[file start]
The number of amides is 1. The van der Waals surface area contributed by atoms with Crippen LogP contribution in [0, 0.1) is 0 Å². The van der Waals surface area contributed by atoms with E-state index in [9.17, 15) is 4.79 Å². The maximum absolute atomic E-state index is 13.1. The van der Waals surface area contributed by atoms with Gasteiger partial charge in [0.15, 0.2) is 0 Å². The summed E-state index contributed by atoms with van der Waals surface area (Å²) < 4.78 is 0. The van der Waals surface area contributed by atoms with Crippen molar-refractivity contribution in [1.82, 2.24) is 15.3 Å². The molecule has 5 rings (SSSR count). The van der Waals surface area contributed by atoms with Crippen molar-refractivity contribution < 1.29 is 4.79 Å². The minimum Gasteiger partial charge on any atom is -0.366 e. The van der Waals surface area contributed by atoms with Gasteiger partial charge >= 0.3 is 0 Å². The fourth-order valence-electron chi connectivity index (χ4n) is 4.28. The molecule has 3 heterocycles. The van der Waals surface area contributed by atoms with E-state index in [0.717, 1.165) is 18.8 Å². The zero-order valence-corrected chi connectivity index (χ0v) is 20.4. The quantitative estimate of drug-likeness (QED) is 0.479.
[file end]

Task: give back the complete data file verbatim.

The number of amides is 1. The van der Waals surface area contributed by atoms with Crippen LogP contribution in [0, 0.1) is 0 Å². The van der Waals surface area contributed by atoms with E-state index in [9.17, 15) is 4.79 Å². The maximum absolute atomic E-state index is 13.1. The van der Waals surface area contributed by atoms with Gasteiger partial charge in [0.15, 0.2) is 0 Å². The summed E-state index contributed by atoms with van der Waals surface area (Å²) < 4.78 is 0. The van der Waals surface area contributed by atoms with Crippen molar-refractivity contribution in [1.82, 2.24) is 15.3 Å². The molecule has 5 rings (SSSR count). The van der Waals surface area contributed by atoms with Crippen molar-refractivity contribution < 1.29 is 4.79 Å². The minimum Gasteiger partial charge on any atom is -0.366 e. The van der Waals surface area contributed by atoms with Gasteiger partial charge >= 0.3 is 0 Å². The fourth-order valence-electron chi connectivity index (χ4n) is 4.28. The molecule has 3 heterocycles. The van der Waals surface area contributed by atoms with E-state index in [0.717, 1.165) is 18.8 Å². The zero-order valence-corrected chi connectivity index (χ0v) is 20.4. The quantitative estimate of drug-likeness (QED) is 0.479.